The particle size dependence of coercive field of world's smallest hard ferrite magnet, epsilon-type iron oxide (ε-Fe2O3) and other magnetic ferrites. (Image: Shin-ichi Ohkoshi) (click on image to enlarge)
Ferrite magnets made of iron oxide are widely used in permanent magnets, magnetic recording media, electromagnetic wave absorbing materials, and magnetic fluids. Ferrite magnets have found applications as magnetic recording media, but there is ever greater need to increase the storage density of such materials. One important challenge for increasing density is the development of nanometer-scale magnetic particles with a large coercivity (that is, resistance to change in magnetic state). Ferrite magnets have the chemical stability required at the nanometer scale, but since known materials cannot maintain magnetism as particle size is reduced, there were no hard ferrite magnets with a particle size of less than ten nanometers.
The research group of Professor Shin-ichi Ohkoshi in the Graduate School of Science, the University of Tokyo, has developed a new method to systematically synthesize epsilon-type iron oxide (ε-Fe2O3) particles of different sizes in the range of 5 to 40 nm, and revealed that ε-Fe2O3 larger than 7.5 nm exhibits magnetic properties (ferromagnetic phase transition). For use in magnetic recording media such as magnetic tape and hard discs, a material should have a coercive field larger than 3 kOe (kilo oersted).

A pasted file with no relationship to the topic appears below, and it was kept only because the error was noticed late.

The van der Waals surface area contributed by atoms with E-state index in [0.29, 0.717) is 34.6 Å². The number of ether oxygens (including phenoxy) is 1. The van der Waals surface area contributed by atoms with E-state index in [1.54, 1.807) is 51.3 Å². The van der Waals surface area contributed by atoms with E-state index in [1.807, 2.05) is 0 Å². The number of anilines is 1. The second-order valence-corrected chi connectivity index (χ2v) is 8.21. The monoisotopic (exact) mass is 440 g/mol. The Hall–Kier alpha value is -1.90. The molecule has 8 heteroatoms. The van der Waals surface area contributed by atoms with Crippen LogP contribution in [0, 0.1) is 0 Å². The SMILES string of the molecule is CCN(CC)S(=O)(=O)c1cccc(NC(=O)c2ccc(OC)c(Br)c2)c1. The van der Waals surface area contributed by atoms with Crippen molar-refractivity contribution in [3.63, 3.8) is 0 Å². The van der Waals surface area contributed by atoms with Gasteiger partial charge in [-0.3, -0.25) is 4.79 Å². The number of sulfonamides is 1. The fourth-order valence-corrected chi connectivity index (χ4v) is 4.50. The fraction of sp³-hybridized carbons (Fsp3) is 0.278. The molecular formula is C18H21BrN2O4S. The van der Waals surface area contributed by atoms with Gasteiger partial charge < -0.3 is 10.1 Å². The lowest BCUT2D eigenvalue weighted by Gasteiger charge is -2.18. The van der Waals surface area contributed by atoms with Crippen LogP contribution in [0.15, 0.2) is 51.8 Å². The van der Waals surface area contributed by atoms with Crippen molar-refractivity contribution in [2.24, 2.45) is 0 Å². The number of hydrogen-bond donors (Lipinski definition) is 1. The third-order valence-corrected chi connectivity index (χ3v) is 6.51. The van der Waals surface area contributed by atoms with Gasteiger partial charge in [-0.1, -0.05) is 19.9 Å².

The present material exhibits a coercive field of 5 kOe at 8 nm particle size, demonstrating its potential as a material for ultra-high density magnetic recording. In addition, epsilon-type iron oxide has been shown theoretically and experimentally to exhibit not only ferromagnetic properties but also spontaneous electric polarization, making it also the smallest multiferroic ferrite particle yet.
Iron oxide, composed of only iron and oxygen, is a suitable material for mass production since this material is eco-friendly and low cost. The developed single-nanosize hard ferrite magnet is expected to be applied in the next generation use of high-density magnetic recording for archive media.
“The ferrite magnet that we have developed may have applications as a future material for magnetic tape storage, a technology used by Google and others as a mass storage medium for archiving big data and the focus of intense interest,” says Professor Ohkoshi. He continues, “Epsilon-type iron oxide has the lightest color among ferrite magnets, making it suitable for novel applications such as in transparent magnetic paints and magnetic color toner for printers.”